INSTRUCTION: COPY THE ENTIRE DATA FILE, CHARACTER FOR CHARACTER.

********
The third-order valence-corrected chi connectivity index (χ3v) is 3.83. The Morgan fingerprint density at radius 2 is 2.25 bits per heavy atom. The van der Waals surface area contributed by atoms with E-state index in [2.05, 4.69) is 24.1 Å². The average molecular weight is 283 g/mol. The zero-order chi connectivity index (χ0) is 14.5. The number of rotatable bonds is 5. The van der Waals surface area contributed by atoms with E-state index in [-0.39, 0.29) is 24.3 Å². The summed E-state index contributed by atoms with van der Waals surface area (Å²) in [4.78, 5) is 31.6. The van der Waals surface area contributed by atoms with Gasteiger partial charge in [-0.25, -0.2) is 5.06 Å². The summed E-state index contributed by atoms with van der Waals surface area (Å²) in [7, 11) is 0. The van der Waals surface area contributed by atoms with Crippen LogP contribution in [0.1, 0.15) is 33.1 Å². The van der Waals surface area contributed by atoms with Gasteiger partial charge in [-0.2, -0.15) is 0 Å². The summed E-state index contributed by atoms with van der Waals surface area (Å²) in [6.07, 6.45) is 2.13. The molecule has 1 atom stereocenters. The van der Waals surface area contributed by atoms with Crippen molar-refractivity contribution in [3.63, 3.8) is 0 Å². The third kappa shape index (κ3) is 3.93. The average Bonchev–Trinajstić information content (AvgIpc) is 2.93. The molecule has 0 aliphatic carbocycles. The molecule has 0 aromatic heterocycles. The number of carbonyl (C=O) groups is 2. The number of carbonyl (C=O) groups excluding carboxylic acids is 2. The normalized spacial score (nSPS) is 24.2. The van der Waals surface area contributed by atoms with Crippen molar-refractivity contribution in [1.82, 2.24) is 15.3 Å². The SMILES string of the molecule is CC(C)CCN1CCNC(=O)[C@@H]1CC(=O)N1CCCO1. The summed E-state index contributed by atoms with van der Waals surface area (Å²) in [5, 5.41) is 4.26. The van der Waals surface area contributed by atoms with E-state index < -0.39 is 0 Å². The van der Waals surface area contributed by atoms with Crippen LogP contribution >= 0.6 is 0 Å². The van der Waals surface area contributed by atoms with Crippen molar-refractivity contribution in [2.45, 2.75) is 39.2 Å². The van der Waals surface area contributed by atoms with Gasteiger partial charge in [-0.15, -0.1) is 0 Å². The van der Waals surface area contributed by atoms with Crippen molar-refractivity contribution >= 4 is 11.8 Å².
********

The third-order valence-corrected chi connectivity index (χ3v) is 3.83. The Morgan fingerprint density at radius 2 is 2.25 bits per heavy atom. The van der Waals surface area contributed by atoms with E-state index in [2.05, 4.69) is 24.1 Å². The average molecular weight is 283 g/mol. The zero-order chi connectivity index (χ0) is 14.5. The number of rotatable bonds is 5. The van der Waals surface area contributed by atoms with E-state index in [-0.39, 0.29) is 24.3 Å². The summed E-state index contributed by atoms with van der Waals surface area (Å²) in [4.78, 5) is 31.6. The van der Waals surface area contributed by atoms with Gasteiger partial charge in [-0.25, -0.2) is 5.06 Å². The summed E-state index contributed by atoms with van der Waals surface area (Å²) in [7, 11) is 0. The van der Waals surface area contributed by atoms with Crippen LogP contribution in [0.1, 0.15) is 33.1 Å². The van der Waals surface area contributed by atoms with Gasteiger partial charge in [-0.2, -0.15) is 0 Å². The summed E-state index contributed by atoms with van der Waals surface area (Å²) in [6.07, 6.45) is 2.13. The molecule has 1 atom stereocenters. The van der Waals surface area contributed by atoms with Crippen molar-refractivity contribution in [3.63, 3.8) is 0 Å². The third kappa shape index (κ3) is 3.93. The average Bonchev–Trinajstić information content (AvgIpc) is 2.93. The molecule has 0 aliphatic carbocycles. The molecule has 0 aromatic heterocycles. The number of carbonyl (C=O) groups is 2. The number of carbonyl (C=O) groups excluding carboxylic acids is 2. The normalized spacial score (nSPS) is 24.2. The van der Waals surface area contributed by atoms with Crippen molar-refractivity contribution in [1.82, 2.24) is 15.3 Å². The SMILES string of the molecule is CC(C)CCN1CCNC(=O)[C@@H]1CC(=O)N1CCCO1. The summed E-state index contributed by atoms with van der Waals surface area (Å²) in [5, 5.41) is 4.26. The van der Waals surface area contributed by atoms with E-state index < -0.39 is 0 Å². The van der Waals surface area contributed by atoms with Crippen LogP contribution >= 0.6 is 0 Å². The van der Waals surface area contributed by atoms with Crippen molar-refractivity contribution in [2.45, 2.75) is 39.2 Å². The van der Waals surface area contributed by atoms with Gasteiger partial charge in [-0.15, -0.1) is 0 Å². The van der Waals surface area contributed by atoms with Crippen molar-refractivity contribution >= 4 is 11.8 Å².